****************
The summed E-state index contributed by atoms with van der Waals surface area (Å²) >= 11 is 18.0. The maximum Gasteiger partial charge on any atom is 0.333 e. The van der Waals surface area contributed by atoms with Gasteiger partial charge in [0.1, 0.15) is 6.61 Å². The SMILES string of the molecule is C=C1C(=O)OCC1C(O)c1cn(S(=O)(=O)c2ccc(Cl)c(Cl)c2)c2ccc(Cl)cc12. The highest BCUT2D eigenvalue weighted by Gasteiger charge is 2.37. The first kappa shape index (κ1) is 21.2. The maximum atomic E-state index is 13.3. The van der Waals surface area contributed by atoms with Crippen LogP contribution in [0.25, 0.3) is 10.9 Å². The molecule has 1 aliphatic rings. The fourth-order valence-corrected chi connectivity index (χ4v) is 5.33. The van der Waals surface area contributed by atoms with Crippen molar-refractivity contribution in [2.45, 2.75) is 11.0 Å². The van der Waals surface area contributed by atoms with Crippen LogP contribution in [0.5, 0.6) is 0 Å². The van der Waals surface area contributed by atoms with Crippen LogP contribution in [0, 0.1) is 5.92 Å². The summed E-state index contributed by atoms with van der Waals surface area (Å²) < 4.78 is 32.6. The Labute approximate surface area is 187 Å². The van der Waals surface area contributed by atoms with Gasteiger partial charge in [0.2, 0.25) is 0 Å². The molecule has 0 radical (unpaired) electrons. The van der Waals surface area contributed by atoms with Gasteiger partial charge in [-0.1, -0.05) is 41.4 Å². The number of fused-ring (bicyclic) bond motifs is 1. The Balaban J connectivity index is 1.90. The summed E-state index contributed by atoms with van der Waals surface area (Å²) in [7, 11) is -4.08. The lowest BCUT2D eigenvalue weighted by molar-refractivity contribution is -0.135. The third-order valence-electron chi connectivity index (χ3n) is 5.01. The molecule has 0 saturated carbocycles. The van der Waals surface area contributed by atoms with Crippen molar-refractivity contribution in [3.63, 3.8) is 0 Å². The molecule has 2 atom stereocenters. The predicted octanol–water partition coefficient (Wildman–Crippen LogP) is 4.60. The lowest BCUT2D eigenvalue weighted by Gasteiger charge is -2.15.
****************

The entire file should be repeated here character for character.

The summed E-state index contributed by atoms with van der Waals surface area (Å²) >= 11 is 18.0. The maximum Gasteiger partial charge on any atom is 0.333 e. The van der Waals surface area contributed by atoms with Gasteiger partial charge in [0.1, 0.15) is 6.61 Å². The SMILES string of the molecule is C=C1C(=O)OCC1C(O)c1cn(S(=O)(=O)c2ccc(Cl)c(Cl)c2)c2ccc(Cl)cc12. The highest BCUT2D eigenvalue weighted by Gasteiger charge is 2.37. The first kappa shape index (κ1) is 21.2. The maximum atomic E-state index is 13.3. The van der Waals surface area contributed by atoms with Crippen LogP contribution in [0.25, 0.3) is 10.9 Å². The molecule has 1 aliphatic rings. The fourth-order valence-corrected chi connectivity index (χ4v) is 5.33. The van der Waals surface area contributed by atoms with Crippen molar-refractivity contribution in [2.45, 2.75) is 11.0 Å². The van der Waals surface area contributed by atoms with Crippen LogP contribution in [0.5, 0.6) is 0 Å². The van der Waals surface area contributed by atoms with Crippen LogP contribution in [0, 0.1) is 5.92 Å². The summed E-state index contributed by atoms with van der Waals surface area (Å²) < 4.78 is 32.6. The Labute approximate surface area is 187 Å². The van der Waals surface area contributed by atoms with Gasteiger partial charge in [0.2, 0.25) is 0 Å². The molecule has 0 radical (unpaired) electrons. The van der Waals surface area contributed by atoms with Gasteiger partial charge in [-0.1, -0.05) is 41.4 Å². The number of fused-ring (bicyclic) bond motifs is 1. The Balaban J connectivity index is 1.90. The summed E-state index contributed by atoms with van der Waals surface area (Å²) in [7, 11) is -4.08. The lowest BCUT2D eigenvalue weighted by molar-refractivity contribution is -0.135. The third-order valence-electron chi connectivity index (χ3n) is 5.01. The molecule has 0 saturated carbocycles. The van der Waals surface area contributed by atoms with Crippen molar-refractivity contribution in [3.63, 3.8) is 0 Å². The molecule has 2 atom stereocenters. The predicted octanol–water partition coefficient (Wildman–Crippen LogP) is 4.60. The lowest BCUT2D eigenvalue weighted by Gasteiger charge is -2.15.